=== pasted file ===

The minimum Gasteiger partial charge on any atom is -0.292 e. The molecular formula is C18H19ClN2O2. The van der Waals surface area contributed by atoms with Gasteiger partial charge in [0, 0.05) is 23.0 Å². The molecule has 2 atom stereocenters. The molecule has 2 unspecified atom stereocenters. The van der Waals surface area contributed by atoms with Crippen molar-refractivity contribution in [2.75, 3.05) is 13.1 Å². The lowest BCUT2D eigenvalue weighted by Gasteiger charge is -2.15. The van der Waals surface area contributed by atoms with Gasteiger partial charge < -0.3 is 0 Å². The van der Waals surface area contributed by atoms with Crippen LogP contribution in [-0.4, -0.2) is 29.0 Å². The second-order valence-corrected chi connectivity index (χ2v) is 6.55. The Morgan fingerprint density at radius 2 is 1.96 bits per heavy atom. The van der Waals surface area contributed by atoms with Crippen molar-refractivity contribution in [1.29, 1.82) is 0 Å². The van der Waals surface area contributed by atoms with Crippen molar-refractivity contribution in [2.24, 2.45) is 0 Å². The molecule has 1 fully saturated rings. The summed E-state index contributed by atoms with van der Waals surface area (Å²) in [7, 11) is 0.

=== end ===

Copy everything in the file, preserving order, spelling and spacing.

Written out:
The minimum Gasteiger partial charge on any atom is -0.292 e. The molecular formula is C18H19ClN2O2. The van der Waals surface area contributed by atoms with Gasteiger partial charge in [0, 0.05) is 23.0 Å². The molecule has 2 atom stereocenters. The molecule has 2 unspecified atom stereocenters. The van der Waals surface area contributed by atoms with Crippen molar-refractivity contribution in [2.75, 3.05) is 13.1 Å². The lowest BCUT2D eigenvalue weighted by Gasteiger charge is -2.15. The van der Waals surface area contributed by atoms with Gasteiger partial charge < -0.3 is 0 Å². The van der Waals surface area contributed by atoms with Crippen LogP contribution in [-0.4, -0.2) is 29.0 Å². The second-order valence-corrected chi connectivity index (χ2v) is 6.55. The Morgan fingerprint density at radius 2 is 1.96 bits per heavy atom. The van der Waals surface area contributed by atoms with Crippen molar-refractivity contribution in [1.29, 1.82) is 0 Å². The van der Waals surface area contributed by atoms with Crippen molar-refractivity contribution in [2.24, 2.45) is 0 Å². The molecule has 1 fully saturated rings. The summed E-state index contributed by atoms with van der Waals surface area (Å²) in [7, 11) is 0.